I am new to woodworking and just in the begning phases of trying to set my shop up. I am looking to buy a table saw and planer soon. I have been looking at several different saws and having trouble making decisions. I see you have the Grizzly 1023SL. I was considering getting that saw to get into a cabinet saw at a cheaper price point. However, I have heard mixed reviews good and bad on Grizzly table saws. I have been debating on the Grizzly, trying to find a used unisaw or powermatic, or was considering a new Ridgid contractor saw that is cast iron. I was leaning towards the Ridgid as an entry level saw and I only have about a 1.5 car garage for an entire shop.
    Thanks for your input!
    I have the G1023RLX. I've had it for a number of years. It compares favorably with the Unisaw. If I were to buy a new saw today I would not hesitate to buy the same one.
    Bracken's Pond Woodworks

  10. #40
    Join Date
    May 2015
    Location
    NW Indiana
    Posts
    597
    We moved about a year ago and I got the entire garage this time. It's heated, has running water, and a floor drain down the center just in case. It has a separate 100 amp panel with 220 available. So this is where it's at after the first year. The concrete gets pretty cold, so in the spring I'm going to empty the shop and glue and tapcon 3/4" plywood over the conc. It'll be easier on my old bones too. I think that whole corner of book cases is going to go and be replaced with base and wall cabinets. And a new miter box is in the works so that will have it's own station. My 30 year old Ryobi miter saw will be retired with honors. The dust collection and the air compressor are in a closet under the stairs, which lead up to my "office" with the 9' AMF pool table. (which is why there is a double 2x12 beam across the shop.) Once I finalize a setup I'll do a more permanent dust collection system. Suggestions welcome.
    20180218_134205.jpg20180218_134214.jpg20180218_134221.jpg20180218_134433.jpgoffice.jpg
    If you don't stand for something, you'll fall for anything.

  11. #41
    Join Date
    May 2005
    Location
    Highland MI
    Posts
    3,637
    Blog Entries
    11
    My oddly shaped narrow basement shop has evolved over 43 years. For about 15 years I processed mostly aluminum while making about 2500 barefoot ski booms. Happiest day was when I sold the business. Got a G1023 shortly after, got rid of my old Monkey Wards RAS and slowly continued to build in the space available, under 400 sf. It all got tied together when I installed my dust collection system 7 years ago.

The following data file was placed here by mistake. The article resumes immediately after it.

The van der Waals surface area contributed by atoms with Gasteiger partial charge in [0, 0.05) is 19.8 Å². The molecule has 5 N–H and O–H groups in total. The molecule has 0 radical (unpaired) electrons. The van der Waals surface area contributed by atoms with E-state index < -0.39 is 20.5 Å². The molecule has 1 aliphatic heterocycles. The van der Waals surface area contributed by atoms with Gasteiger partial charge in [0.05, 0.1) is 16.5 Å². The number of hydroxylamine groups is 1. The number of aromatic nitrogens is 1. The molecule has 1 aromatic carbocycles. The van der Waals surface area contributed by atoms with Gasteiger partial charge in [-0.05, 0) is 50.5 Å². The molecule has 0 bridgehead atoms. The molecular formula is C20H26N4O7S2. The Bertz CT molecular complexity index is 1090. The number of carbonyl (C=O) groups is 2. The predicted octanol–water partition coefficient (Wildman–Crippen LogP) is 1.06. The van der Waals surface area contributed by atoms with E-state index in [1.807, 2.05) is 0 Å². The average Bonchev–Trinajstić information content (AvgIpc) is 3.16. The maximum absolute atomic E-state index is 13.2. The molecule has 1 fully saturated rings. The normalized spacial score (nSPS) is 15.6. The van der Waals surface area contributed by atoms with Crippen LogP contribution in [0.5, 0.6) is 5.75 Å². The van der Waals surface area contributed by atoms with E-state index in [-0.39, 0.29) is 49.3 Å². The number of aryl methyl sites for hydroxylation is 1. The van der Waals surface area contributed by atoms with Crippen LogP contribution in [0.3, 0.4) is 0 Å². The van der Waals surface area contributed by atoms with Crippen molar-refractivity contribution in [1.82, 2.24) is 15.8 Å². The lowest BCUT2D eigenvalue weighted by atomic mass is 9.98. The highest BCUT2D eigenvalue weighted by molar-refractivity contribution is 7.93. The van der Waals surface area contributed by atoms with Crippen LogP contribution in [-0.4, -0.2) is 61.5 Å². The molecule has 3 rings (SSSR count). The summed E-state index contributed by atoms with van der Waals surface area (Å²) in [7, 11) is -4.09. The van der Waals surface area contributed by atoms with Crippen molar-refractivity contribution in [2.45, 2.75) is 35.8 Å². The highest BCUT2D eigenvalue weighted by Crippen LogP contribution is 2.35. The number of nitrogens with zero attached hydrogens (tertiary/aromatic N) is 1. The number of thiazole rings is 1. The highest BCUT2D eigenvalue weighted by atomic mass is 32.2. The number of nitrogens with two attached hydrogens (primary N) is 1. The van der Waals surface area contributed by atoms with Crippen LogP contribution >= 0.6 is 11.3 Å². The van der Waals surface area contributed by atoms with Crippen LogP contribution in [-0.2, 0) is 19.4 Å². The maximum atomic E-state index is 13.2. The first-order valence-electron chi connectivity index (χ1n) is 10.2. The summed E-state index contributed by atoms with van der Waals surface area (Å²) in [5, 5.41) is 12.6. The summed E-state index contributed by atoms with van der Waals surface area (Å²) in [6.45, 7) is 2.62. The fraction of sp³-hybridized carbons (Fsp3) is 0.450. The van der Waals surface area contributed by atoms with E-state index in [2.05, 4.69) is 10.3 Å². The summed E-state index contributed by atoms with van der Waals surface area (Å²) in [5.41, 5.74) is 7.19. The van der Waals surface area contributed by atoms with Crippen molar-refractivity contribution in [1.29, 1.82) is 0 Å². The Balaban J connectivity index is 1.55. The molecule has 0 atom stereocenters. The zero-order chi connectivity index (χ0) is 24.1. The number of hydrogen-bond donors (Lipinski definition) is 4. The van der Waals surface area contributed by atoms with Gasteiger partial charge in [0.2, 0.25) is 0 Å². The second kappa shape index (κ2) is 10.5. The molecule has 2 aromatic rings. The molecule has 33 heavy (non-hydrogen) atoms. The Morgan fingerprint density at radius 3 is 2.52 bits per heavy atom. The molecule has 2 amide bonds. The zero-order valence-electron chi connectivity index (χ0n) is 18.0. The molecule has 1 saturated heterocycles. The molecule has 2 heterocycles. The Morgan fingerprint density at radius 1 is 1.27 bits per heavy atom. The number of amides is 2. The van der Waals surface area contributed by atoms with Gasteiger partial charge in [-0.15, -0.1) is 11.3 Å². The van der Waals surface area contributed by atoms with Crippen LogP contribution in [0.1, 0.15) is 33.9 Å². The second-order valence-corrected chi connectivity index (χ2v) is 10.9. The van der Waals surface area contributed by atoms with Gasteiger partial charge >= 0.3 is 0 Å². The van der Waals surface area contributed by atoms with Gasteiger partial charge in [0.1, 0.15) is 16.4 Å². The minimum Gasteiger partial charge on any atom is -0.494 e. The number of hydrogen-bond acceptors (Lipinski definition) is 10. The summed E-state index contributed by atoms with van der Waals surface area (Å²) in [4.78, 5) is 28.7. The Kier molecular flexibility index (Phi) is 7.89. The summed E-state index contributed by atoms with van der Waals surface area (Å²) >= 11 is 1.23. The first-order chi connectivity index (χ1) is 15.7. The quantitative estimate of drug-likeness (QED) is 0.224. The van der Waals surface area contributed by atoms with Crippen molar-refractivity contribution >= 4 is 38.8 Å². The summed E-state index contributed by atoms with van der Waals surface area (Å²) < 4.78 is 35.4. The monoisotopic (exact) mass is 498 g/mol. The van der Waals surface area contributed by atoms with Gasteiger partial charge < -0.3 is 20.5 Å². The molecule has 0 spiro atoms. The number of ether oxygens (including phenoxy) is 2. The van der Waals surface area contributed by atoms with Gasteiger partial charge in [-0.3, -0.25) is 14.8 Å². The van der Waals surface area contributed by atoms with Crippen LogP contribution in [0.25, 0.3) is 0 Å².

Attached Images Attached Images
    NOW you tell me...

  12. #42
    Join Date
    Sep 2009
    Location
    Amite, LA
    Posts
    81

    My workshop - more than just woodworking!

    IMG_0579.jpgIMG_1098.jpg
    Quote Originally Posted by Matt Lau View Post
    I'll finally be non-nomadic, and I'd like to finally build up a workshop.
    Before I get started, I'd love to get ideas.

    I'd love to see how you do things, and how you do things differently with all the disciplines here: tuners, neanders, power tool users, festoolies, etc.

    For those of you who are proud of your workshops, can you share pictures of your workshop?
    Also, can you write up a little blurb behind why you decided what you did, and what(if any) you'd change.

    -Matt
    More than just a woodshop, it's a part of our country life. I built this in 2014 after more than two years of planning and delay, shoulder surgery, and weather. In my case, woodworking is one of a few hobbies that I love and the shop helps support keeping the homestead up to speed as well as making nice things from wood. Lots of thought went into design, insulation, lighting, electrical and I'm gratified daily, still pinching myself when I walk in after over 3 years. P.S. Every inside pic is rotated and I cannot seem to compensate by rotating it in the opposite direction ahead of time. Basically, shop is two halves with a post in the very middle. Traditional bench table saw and outfeed/assembly table in the twisted pic.
    Attached Images Attached Images
    Last edited by Dennis McCullen; 03-11-2018 at 10:20 AM.

  13. #43
    Looks nice to me!

    At first, I thought you were a fellow neanderthal and were gloating about your outstanding prowess outdoors.

  14. #44

    My Shop

    IMG_0289.jpgIMG_0139.jpg20150926_073545.jpg20150627_184723.jpg20150723_140019.jpgIMG_0245.jpgIMG_0129.jpgIMG_0188.jpg

    Just some random pics I've taken over the years. The dust collector is in the next room that was built as a tornado shelter. 12" concrete walls. The shop is in a daylight basement so my projects can go through the sliding door and not up the stairs. I feel very blessed to have this shop. Hardly a day goes by that I don't spend some time in there. Ive built a whole house full of furniture.

    Marty

  15. #45
    Quick cleanup in the shop this morning. Snapped a few photos.
    Bay 1/2:

    Woodshop:


    Bay 5/6 (Upholstery bay):



    Metal fab room: